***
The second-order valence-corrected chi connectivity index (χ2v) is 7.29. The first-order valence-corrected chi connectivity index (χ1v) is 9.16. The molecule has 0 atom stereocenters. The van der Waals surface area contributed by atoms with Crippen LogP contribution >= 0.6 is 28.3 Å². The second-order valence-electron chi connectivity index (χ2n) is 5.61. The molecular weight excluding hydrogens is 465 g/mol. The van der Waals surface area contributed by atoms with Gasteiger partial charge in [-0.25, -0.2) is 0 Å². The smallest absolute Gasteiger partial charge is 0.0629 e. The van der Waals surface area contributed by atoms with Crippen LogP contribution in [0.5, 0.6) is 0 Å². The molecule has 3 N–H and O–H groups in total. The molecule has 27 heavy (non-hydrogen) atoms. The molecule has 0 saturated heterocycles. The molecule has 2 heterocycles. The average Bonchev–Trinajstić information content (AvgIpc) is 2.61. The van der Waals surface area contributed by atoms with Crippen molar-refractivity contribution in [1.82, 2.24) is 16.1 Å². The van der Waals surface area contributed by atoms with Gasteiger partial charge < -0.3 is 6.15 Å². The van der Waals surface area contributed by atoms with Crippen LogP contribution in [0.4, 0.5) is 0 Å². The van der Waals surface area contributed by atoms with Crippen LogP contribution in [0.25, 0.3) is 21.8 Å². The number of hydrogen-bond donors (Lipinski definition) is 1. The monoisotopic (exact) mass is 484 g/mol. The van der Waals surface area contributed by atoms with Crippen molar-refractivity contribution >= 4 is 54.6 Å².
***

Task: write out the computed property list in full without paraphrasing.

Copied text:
The second-order valence-corrected chi connectivity index (χ2v) is 7.29. The first-order valence-corrected chi connectivity index (χ1v) is 9.16. The molecule has 0 atom stereocenters. The van der Waals surface area contributed by atoms with Crippen LogP contribution >= 0.6 is 28.3 Å². The second-order valence-electron chi connectivity index (χ2n) is 5.61. The molecular weight excluding hydrogens is 465 g/mol. The van der Waals surface area contributed by atoms with Gasteiger partial charge in [-0.25, -0.2) is 0 Å². The smallest absolute Gasteiger partial charge is 0.0629 e. The van der Waals surface area contributed by atoms with Crippen LogP contribution in [0.5, 0.6) is 0 Å². The molecule has 3 N–H and O–H groups in total. The molecule has 27 heavy (non-hydrogen) atoms. The molecule has 0 saturated heterocycles. The molecule has 2 heterocycles. The average Bonchev–Trinajstić information content (AvgIpc) is 2.61. The van der Waals surface area contributed by atoms with Crippen molar-refractivity contribution in [1.82, 2.24) is 16.1 Å². The van der Waals surface area contributed by atoms with Gasteiger partial charge < -0.3 is 6.15 Å². The van der Waals surface area contributed by atoms with Crippen LogP contribution in [0.4, 0.5) is 0 Å². The van der Waals surface area contributed by atoms with Crippen LogP contribution in [0.25, 0.3) is 21.8 Å². The number of hydrogen-bond donors (Lipinski definition) is 1. The monoisotopic (exact) mass is 484 g/mol. The van der Waals surface area contributed by atoms with Crippen molar-refractivity contribution >= 4 is 54.6 Å².